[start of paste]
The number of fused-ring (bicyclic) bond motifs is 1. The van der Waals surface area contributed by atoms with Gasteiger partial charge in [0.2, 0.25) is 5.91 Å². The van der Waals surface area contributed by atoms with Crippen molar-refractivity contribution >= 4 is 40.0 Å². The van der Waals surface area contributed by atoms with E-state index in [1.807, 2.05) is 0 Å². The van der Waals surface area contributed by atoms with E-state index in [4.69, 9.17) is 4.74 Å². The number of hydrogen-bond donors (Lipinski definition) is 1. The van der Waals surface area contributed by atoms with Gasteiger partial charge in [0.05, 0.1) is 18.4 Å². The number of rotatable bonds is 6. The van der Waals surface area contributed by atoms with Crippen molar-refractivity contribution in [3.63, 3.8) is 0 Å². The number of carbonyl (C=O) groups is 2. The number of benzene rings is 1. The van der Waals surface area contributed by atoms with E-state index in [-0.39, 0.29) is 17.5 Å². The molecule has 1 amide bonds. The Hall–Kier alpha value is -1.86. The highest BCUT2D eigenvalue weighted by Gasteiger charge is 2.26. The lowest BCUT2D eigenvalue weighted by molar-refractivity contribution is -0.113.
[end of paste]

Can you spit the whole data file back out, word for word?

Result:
The number of fused-ring (bicyclic) bond motifs is 1. The van der Waals surface area contributed by atoms with Gasteiger partial charge in [0.2, 0.25) is 5.91 Å². The van der Waals surface area contributed by atoms with Crippen molar-refractivity contribution >= 4 is 40.0 Å². The van der Waals surface area contributed by atoms with E-state index in [1.807, 2.05) is 0 Å². The van der Waals surface area contributed by atoms with E-state index in [4.69, 9.17) is 4.74 Å². The number of hydrogen-bond donors (Lipinski definition) is 1. The van der Waals surface area contributed by atoms with Gasteiger partial charge in [0.05, 0.1) is 18.4 Å². The number of rotatable bonds is 6. The van der Waals surface area contributed by atoms with Crippen molar-refractivity contribution in [3.63, 3.8) is 0 Å². The number of carbonyl (C=O) groups is 2. The number of benzene rings is 1. The van der Waals surface area contributed by atoms with E-state index in [-0.39, 0.29) is 17.5 Å². The molecule has 1 amide bonds. The Hall–Kier alpha value is -1.86. The highest BCUT2D eigenvalue weighted by Gasteiger charge is 2.26. The lowest BCUT2D eigenvalue weighted by molar-refractivity contribution is -0.113.